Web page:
DeBeers Diamonds
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DeBeers Diamonds

The nature of the Internet leads to the leading provider quickly becoming almost the sole provider. There are only two search engines of relevance, only one social network is profitable, and one online store comprises at least half of the market, and only one video site, even most porn sites are actually owned by a single company. In the case of Google, they have powers similar to Ma Bell, and should face regulation or nationalization. Lots of Pentagon cash went into these companies.

james wilson
Guest
james wilson

Monopolies and government are now interchangeable, government being the great monopoly. The subject of the first anti-trust legislation, Andrew Carnegie, was most certainly no friend of government. American government will not regulate monopolies that wholly support it, unless it is to enter legislation that supports this symbiotic relationship.

Arch Stanton
Guest
Arch Stanton

Agreed. If Standard Oil was too big in 1911, then how come Google, and especially Amazon, are not too big in 2018? We need another Teddy Roosevelt. Oh wait, maybe we got one…

calsdad
Guest
calsdad

That’s not the nature of the internet at all. That’s the nature of government protected markets. Companies become large enough that they can then start manipulating the government to get favorable treatment in some form or fashion to protect their monopoly. This same thing has happened over and over and over again in meatspace with corporations that make real things and not just internet vaporware. If anything the internet is one thing in this world that has the least bit of this kind of “nature” to it because things are so much easier to “build” in the internet virtual world… Read more »

Zeroth Tollrants
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Zeroth Tollrants

You first, Bucko. You first. We don’t live in your fantasy world of Sims characters, and never will.

Alzaebo
Guest
Alzaebo

Making some good arguments here, c-dads.

Chaotic Neutral
Guest
Chaotic Neutral

I still don’t comprehend how they make so much money. I mean, have you ever BOUGHT something you saw advertised on Facebook or google? Those ads couldn’t really have marketing value to that degree could they? There’s just something fishy about the whole thing.

MAA Shyuejinn
Guest
MAA Shyuejinn

The tech giants are extensively subsidized by the national defense and security apparatus. The information that they siphon up is paid for through tax dollars: the tax slaves are paying for their own surveillance. Quite a nifty arrangement.

Chaotic Neutral
Guest
Chaotic Neutral

Yeah, that’s what I think. Someone wants to insure that particular networking and information ports are on top.

MAA Shyuejinn
Guest
MAA Shyuejinn

What’s more, the surveillance equipment (microphones, cameras) is eagerly paid for by the dumb slaves. They quite willingly carry their cell phones around with them all day long, a great savings on personnel costs.

Juri
Guest
Juri

In my country, they stealing pension funds via Tech. You may launch some ball scratching app and when you have friend working in the pension investment, then he will claim that you app is worth billions after 10 years and pour all pension funds there.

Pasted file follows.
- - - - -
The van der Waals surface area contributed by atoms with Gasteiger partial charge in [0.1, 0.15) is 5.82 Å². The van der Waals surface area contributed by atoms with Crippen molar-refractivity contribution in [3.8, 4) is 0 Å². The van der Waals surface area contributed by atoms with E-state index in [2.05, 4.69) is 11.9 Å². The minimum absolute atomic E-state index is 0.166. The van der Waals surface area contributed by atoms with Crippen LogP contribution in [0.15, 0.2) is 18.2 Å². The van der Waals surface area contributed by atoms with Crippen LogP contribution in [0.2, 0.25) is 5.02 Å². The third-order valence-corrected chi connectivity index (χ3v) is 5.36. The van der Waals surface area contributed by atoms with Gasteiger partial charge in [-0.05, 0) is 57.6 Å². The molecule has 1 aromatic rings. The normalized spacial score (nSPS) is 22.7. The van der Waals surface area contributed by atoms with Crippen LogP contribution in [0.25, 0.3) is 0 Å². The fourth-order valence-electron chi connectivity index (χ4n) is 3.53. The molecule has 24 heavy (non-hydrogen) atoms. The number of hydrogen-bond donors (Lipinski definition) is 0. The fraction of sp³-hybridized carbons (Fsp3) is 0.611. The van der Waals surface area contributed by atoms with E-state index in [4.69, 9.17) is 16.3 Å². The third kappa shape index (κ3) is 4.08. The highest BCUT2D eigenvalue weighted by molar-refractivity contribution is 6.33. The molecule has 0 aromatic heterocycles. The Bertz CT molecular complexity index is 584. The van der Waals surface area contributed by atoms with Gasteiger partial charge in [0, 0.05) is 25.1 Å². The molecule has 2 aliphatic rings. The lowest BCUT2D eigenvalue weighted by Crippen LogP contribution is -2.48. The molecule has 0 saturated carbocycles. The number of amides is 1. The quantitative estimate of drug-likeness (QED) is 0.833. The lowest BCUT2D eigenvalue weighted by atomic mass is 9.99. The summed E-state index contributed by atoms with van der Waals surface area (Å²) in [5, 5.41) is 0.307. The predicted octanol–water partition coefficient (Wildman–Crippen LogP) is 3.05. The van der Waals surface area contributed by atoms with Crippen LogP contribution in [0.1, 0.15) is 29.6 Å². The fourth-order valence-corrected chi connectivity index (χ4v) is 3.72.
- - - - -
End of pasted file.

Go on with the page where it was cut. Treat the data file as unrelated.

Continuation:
DeBeers Diamonds
Guest
DeBeers Diamonds

In the Dead Tree Economy, there were hundreds, thousands of newspapers, magazines, and then thousands of radio/TV stations. Now there is just Google and Facebook. The only real competition possible is if Apple/Amazon create a new search engine, and if Microsoft buys the money losing Twitter. Netflix could also create a youtube competitor. That this doesn’t happen is a signal of collusion.

pretty much a lurker
Guest
pretty much a lurker

Many of us in the “google is not a verb” movement refuse to use it or even suggest that others do. For a lot of us, DuckDuckGo is our go-to resource. As for FB – easy to never have signed up, never had any use for it. So a lot of the power is just people choosing to make these resources “monopolies.” No need for a new search engine, esp not one by a corporate multi-nationals just as bad as google (apple, amazon.) They’re already there.

Mcleod
Guest
Mcleod

My great granddad lived from 1890-1996 owned his own bank, various businesses, kept his mind all the way up to the end at the age of 106 and died a very wealthy man handed out a lot of gold nugget advice (even to teenage me). The one that rattles around in my head more and more lately is that you don’t invest in a business whose entire assets can fit into a briefcase. I just don’t see the valuation in companies like Facebook and Google. I don’t think I’ve ever clicked on an add and given what adds show up… Read more »

Leonard
Guest
Leonard

The turf war between the dinosaur media and the digital Zuckopoly is probably the only barrier between here and total information control.

Nice that the Left’s narcissism is the only thing preventing total domination over the sphere of public debate.

DeBeers Diamonds
Guest
DeBeers Diamonds

There’s been a trend for “digital journolists” to unionize. Zuckerberg, Dorsey, Page/Brin, et al, want none of that. Silicon Valley got a respite from regulation thanks to the 2010 election backlash against the unions, and manged to fool lolbertarians/cuckservatives into thinking that the shared anti-union sentiment would lead to an alliance.

DeBeers Diamonds
Guest
DeBeers Diamonds